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Financial Burden of Dementia in the United States


Tori Socha

A large and growing population of Americans are being diagnosed with dementia, a chronic disease of aging characterized by progressive cognitive decline that interferes with independent functioning. In January 2011, President Barack Obama signed into law the National Alzheimer’s Project Act that will allow the federal government to track the monetary costs incurred by individuals and Medicaid and Medicare as a result of dementia.

According to researchers, it is difficult to accurately identify the monetary costs directly associated with dementia because persons with the disease tend to be older and have more coexisting chronic conditions than those without dementia. Certain diseases such as stroke and depression are also more common in persons with dementia than in those without dementia. An accurate accounting of the costs of dementia alone should adjust for the presence of those coexisting conditions, the researchers noted.

In addition, an important component of the support required by persons with dementia is provided by informal caregiving (the unpaid care provided by family and friends) and it is unclear how to assign a monetary value to an informal caregiver’s time.

In light of the aging of the US population and the rise in the prevalence of dementia as well as the federal government’s focus on the development of a plan to address the increasing effects of dementia, the researchers recently conducted a study to determine the monetary costs associated with dementia, utilizing data from the Health and Retirement Study (HRS). Results were reported in the New England Journal of Medicine [2013;368(14):1326-1334].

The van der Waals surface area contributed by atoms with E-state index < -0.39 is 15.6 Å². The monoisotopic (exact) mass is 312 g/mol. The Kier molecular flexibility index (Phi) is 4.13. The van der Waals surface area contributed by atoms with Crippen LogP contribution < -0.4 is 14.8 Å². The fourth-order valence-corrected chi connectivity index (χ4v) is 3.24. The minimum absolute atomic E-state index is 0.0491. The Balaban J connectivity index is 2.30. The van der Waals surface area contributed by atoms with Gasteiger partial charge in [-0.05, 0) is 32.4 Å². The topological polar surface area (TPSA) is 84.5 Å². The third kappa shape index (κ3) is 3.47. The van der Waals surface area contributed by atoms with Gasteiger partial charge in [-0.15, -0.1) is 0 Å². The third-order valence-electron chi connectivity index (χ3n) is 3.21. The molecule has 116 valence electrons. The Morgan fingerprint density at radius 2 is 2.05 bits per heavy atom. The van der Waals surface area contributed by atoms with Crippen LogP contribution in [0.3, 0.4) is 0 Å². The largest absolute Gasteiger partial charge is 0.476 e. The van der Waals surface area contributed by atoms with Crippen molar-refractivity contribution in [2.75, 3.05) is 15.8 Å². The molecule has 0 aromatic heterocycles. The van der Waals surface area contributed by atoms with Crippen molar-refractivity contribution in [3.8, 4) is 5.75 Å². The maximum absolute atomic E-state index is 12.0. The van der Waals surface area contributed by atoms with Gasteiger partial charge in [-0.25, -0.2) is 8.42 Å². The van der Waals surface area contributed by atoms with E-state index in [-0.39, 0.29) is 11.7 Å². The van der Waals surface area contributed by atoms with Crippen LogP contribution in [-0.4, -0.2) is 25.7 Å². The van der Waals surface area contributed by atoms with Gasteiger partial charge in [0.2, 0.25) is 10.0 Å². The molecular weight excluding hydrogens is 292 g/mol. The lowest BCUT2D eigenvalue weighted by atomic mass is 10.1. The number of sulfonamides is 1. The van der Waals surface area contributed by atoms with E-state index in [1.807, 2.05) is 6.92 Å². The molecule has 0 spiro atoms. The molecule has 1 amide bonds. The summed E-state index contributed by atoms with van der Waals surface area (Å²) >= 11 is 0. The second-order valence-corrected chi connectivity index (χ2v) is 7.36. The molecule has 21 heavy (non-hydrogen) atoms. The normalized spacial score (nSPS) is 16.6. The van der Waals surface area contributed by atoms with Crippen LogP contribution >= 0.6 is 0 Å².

The researchers identified the presence of dementia in a subsample of the HRS population (n=856) with the use of a detailed in-home cognitive assessment that was 3 to 4 hours in duration; the assessment was part of the Aging, Demographics, and Memory Study. The researchers then identified persons in the larger sample with a high probability of dementia by attributing cognitive status to the full HRS sample (n=10,903 persons; 31,936 person-years) on the basis of measures of cognitive and functional status available in the larger database.

Market costs were determined based on self-reported out-of-pocket spending and utilization of nursing home care. Informal caregiving was valued as the cost of paid equivalent care or as the estimated wages forgone by the caregivers. Medicare claims data were used to determine costs paid by Medicare.

Dementia was associated with a cost of $33,329 for care purchased in the market (95% confidence interval [CI], $24,223-$42,434). The cost indicated that a person with a probability of dementia of 1.0 would be expected to incur $33,329 more in healthcare costs than someone whose probability of dementia was 0, when costs were aggregated over all payers. After adjusting for coexisting conditions and demographic characteristics, the cost estimate was $28,501 (95% CI, $20,881-$36,122), a 14% reduction.

The monetary value of informal home care associated with dementia did not vary when controlled for coexisting conditions and demographics; however, it varied by a factor of >2 when estimated using replacement costs as compared with the cost of forgone wages.

After adjustment for coexisting conditions and demographic characteristics, the yearly cost per person, including the cost of care purchased in the marketplace and the cost of informal care, was $41,689 when forgone wages were used in the calculation and $56,290 when the replacement costs were used.

The rate of dementia in persons >70 years of age in the United States in 2010 was 14.7%. The annual population cost attributable to dementia was $109 billion for care purchased in the market, and $159 billion to $215 billion when the estimated monetary value of informal care was included. Medicare paid approximately $11 billion of this cost.

The researchers estimated that, assuming prevalence rates and cost per person with dementia remain the same, by 2040 the costs of dementia will more than double.

“Dementia represents a substantial financial burden on society, one that is similar to the financial burden of heart disease and cancer,” they added.

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